My Quilting Around the Applique Block article is out in Quilter’s World April 2011 issue. It is the second of the two-article-series on quilting planning I did for Quilter’s World. You can click here to view the project I did for the first article.  This second article focuses exclusively on quilting applique blocks, giving readers ideas on what and how to quilt applique blocks beyond the usual echoing around applique pieces.


The layout scheme is the same as the project I did for the first project. I thought that maybe one of these days, I can display both banners side by side in my dream sewing room.


I normally do machine fusible applique, finished with buttonhole stitches, for magazine projects, but I did the applique on the blocks by hand using needleturn method so that I wouldn’t have the buttonhole stitches distractingthe quilting in the close-up shots.

The article covers encouraging snippets on quilting for beginning machine quilters in background quilting.


This is a twist on echoing around the applique pieces… instead of a regular pass, a string of pearls/pebbles were quilted as an echoing pass around the applique pieces:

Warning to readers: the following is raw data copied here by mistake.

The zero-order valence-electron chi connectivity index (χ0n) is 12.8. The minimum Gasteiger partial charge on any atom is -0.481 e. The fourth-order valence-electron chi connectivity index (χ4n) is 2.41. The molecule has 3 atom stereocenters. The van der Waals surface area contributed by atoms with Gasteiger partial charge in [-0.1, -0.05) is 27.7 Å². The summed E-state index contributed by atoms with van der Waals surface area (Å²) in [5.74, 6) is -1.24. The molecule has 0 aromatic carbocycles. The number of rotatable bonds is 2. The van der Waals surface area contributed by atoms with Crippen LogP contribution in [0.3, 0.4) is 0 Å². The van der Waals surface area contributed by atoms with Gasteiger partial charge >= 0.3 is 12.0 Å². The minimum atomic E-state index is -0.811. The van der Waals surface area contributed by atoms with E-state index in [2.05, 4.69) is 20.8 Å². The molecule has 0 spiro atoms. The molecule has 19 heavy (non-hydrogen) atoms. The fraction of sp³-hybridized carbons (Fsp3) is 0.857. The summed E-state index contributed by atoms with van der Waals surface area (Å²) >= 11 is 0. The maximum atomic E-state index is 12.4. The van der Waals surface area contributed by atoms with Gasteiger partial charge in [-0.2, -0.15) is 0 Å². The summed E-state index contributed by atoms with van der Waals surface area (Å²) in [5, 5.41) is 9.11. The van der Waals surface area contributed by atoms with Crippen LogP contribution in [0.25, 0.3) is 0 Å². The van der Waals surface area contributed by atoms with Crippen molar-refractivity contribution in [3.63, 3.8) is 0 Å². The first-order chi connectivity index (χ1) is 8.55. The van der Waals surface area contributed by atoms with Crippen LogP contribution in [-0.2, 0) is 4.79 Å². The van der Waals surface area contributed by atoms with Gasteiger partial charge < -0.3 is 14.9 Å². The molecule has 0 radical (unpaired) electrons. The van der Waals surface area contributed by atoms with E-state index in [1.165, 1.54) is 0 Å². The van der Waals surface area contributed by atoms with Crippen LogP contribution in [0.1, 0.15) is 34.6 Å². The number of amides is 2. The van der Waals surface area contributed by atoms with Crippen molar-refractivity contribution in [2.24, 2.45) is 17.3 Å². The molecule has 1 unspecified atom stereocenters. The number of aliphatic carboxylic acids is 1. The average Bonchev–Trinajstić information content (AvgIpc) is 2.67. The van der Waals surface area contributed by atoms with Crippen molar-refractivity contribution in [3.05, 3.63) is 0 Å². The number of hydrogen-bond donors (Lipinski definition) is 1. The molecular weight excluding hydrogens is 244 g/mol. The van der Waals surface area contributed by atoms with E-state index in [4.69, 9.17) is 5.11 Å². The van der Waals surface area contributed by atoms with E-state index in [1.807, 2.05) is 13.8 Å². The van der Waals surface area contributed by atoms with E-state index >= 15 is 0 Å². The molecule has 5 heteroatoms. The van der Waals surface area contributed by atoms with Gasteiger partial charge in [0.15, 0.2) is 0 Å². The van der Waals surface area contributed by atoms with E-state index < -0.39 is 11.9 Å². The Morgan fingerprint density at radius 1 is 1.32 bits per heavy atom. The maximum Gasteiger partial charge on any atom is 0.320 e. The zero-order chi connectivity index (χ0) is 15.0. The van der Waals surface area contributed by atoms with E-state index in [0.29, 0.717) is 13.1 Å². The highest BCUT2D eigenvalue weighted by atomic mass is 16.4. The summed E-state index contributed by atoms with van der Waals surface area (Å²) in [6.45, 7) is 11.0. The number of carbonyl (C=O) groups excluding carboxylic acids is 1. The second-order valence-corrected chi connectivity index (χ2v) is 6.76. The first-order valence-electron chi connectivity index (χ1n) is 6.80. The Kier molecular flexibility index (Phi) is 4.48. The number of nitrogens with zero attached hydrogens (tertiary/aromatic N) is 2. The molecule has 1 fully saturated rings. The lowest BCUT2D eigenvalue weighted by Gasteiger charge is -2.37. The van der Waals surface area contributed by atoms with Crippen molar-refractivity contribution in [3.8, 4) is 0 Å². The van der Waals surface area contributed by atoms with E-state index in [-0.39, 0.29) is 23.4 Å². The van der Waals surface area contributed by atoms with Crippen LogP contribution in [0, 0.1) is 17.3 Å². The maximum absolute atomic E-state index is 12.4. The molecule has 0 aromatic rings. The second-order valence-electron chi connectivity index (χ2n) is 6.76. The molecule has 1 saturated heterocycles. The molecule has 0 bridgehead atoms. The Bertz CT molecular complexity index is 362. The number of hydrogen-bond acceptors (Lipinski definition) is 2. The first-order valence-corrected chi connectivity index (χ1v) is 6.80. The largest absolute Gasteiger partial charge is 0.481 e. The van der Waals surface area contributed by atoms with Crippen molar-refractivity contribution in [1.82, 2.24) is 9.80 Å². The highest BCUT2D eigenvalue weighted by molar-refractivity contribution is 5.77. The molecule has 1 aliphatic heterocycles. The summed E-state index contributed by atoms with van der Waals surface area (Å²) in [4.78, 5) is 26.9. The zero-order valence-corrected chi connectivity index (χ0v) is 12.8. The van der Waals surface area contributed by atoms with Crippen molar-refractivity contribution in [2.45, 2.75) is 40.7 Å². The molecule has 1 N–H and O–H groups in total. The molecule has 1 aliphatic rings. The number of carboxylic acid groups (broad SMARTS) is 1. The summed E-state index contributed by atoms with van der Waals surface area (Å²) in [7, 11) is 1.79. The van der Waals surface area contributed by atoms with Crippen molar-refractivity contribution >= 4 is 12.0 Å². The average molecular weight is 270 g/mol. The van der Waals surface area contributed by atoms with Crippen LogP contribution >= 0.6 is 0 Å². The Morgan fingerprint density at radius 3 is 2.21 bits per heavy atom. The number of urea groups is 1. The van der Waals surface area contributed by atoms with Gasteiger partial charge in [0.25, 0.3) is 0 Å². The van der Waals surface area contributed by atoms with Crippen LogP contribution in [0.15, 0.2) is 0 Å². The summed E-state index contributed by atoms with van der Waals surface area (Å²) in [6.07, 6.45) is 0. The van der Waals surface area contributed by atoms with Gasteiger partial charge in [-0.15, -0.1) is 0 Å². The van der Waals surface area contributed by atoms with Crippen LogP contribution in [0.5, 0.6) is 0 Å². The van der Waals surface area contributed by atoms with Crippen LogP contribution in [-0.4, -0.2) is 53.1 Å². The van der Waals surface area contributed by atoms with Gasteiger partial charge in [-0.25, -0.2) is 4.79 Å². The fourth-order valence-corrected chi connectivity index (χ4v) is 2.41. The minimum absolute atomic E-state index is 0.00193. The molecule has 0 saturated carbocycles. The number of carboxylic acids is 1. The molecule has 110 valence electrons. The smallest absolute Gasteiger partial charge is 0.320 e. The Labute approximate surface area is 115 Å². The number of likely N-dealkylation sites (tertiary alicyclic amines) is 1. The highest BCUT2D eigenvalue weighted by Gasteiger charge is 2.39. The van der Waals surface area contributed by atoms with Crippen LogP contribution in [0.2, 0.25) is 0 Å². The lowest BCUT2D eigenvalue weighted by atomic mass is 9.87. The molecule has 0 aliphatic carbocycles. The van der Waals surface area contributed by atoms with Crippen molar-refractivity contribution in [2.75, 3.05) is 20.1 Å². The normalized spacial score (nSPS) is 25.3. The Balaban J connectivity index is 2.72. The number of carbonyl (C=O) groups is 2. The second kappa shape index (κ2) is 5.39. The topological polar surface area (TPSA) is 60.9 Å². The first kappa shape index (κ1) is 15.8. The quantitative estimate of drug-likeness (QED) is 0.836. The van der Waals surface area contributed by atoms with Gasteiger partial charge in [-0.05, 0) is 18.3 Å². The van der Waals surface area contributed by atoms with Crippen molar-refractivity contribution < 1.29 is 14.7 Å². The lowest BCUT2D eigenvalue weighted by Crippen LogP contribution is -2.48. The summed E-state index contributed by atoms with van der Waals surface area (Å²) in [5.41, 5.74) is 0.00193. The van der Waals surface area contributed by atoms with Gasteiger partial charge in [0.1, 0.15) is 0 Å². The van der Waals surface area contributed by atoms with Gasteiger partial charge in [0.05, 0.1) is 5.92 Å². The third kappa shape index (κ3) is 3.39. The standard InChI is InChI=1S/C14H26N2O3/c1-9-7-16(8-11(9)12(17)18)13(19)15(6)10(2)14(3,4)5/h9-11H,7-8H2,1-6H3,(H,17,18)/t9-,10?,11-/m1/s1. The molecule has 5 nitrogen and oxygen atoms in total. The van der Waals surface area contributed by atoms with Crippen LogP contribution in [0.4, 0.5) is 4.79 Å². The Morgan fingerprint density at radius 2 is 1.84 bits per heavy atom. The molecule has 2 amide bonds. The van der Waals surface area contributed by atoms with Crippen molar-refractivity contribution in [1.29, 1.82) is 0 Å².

I also showed three different quilting treatments on the actual applique pieces in the article.


The quilt sample was made with Handspray Collection fabrics by RJR Fabrics, quilted with YLI Silk 1oo (top) and Aurifil Mako 50 Cotton (bottom) threads over Tuscany Wool Batting by Hobbs Bonded Fibers.


The 4.5-page article also includes the applique pattern for those who wants to make my project sample.  It contains many of my personal preferences on domestic machine quilting to hopefully help you further along in your machine quilting endeavor.  Get your copy today if you haven’t already!  This magazine also comes in an e-version if you prefer to read your magazines the e-way.


If you have a chance to browse through the article, I would dearly love to hear your feedback.   Thanks for stopping by.  With these pansies blossoming outside our front door, I wish you a lovely weekend!

p.s.  I have been dealing with Miss Baby’s teething issues at my end.  My email/internet/work time has been severely limited.  That’s why many of you haven’t heard from me… I hope to be able to catch up soon.  Meanwhile, I am living the life of the mother of a young child.